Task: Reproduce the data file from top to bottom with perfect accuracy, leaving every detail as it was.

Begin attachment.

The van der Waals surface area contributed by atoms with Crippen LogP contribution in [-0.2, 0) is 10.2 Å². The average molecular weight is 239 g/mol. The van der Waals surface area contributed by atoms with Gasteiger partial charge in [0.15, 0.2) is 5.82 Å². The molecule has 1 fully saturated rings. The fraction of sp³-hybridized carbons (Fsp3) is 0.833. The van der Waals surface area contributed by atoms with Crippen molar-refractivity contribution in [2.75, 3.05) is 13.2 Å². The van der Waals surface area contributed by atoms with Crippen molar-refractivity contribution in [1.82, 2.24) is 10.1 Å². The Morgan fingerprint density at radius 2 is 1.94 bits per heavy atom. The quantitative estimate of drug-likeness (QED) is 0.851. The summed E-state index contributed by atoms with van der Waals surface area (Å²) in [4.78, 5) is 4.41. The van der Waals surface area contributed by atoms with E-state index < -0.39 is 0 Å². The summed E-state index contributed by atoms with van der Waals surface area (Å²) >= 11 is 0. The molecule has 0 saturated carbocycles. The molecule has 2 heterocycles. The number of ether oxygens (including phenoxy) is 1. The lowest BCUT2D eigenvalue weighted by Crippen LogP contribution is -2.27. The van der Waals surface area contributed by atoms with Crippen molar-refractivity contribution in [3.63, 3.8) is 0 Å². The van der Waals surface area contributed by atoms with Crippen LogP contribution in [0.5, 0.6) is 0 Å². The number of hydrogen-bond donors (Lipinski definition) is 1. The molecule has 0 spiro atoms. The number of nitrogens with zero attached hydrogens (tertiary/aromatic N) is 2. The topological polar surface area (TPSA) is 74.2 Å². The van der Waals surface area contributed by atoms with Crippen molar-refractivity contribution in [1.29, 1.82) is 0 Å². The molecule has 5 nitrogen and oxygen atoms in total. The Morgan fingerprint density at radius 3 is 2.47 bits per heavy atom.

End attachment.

The van der Waals surface area contributed by atoms with Crippen LogP contribution in [-0.2, 0) is 10.2 Å². The average molecular weight is 239 g/mol. The van der Waals surface area contributed by atoms with Gasteiger partial charge in [0.15, 0.2) is 5.82 Å². The molecule has 1 fully saturated rings. The fraction of sp³-hybridized carbons (Fsp3) is 0.833. The van der Waals surface area contributed by atoms with Crippen molar-refractivity contribution in [2.75, 3.05) is 13.2 Å². The van der Waals surface area contributed by atoms with Crippen molar-refractivity contribution in [1.82, 2.24) is 10.1 Å². The Morgan fingerprint density at radius 2 is 1.94 bits per heavy atom. The quantitative estimate of drug-likeness (QED) is 0.851. The summed E-state index contributed by atoms with van der Waals surface area (Å²) in [4.78, 5) is 4.41. The van der Waals surface area contributed by atoms with E-state index < -0.39 is 0 Å². The summed E-state index contributed by atoms with van der Waals surface area (Å²) >= 11 is 0. The molecule has 0 saturated carbocycles. The molecule has 2 heterocycles. The number of ether oxygens (including phenoxy) is 1. The lowest BCUT2D eigenvalue weighted by Crippen LogP contribution is -2.27. The van der Waals surface area contributed by atoms with Crippen molar-refractivity contribution in [3.63, 3.8) is 0 Å². The van der Waals surface area contributed by atoms with Crippen LogP contribution in [0.5, 0.6) is 0 Å². The number of hydrogen-bond donors (Lipinski definition) is 1. The molecule has 0 spiro atoms. The number of nitrogens with zero attached hydrogens (tertiary/aromatic N) is 2. The topological polar surface area (TPSA) is 74.2 Å². The van der Waals surface area contributed by atoms with Crippen molar-refractivity contribution in [1.29, 1.82) is 0 Å². The molecule has 5 nitrogen and oxygen atoms in total. The Morgan fingerprint density at radius 3 is 2.47 bits per heavy atom.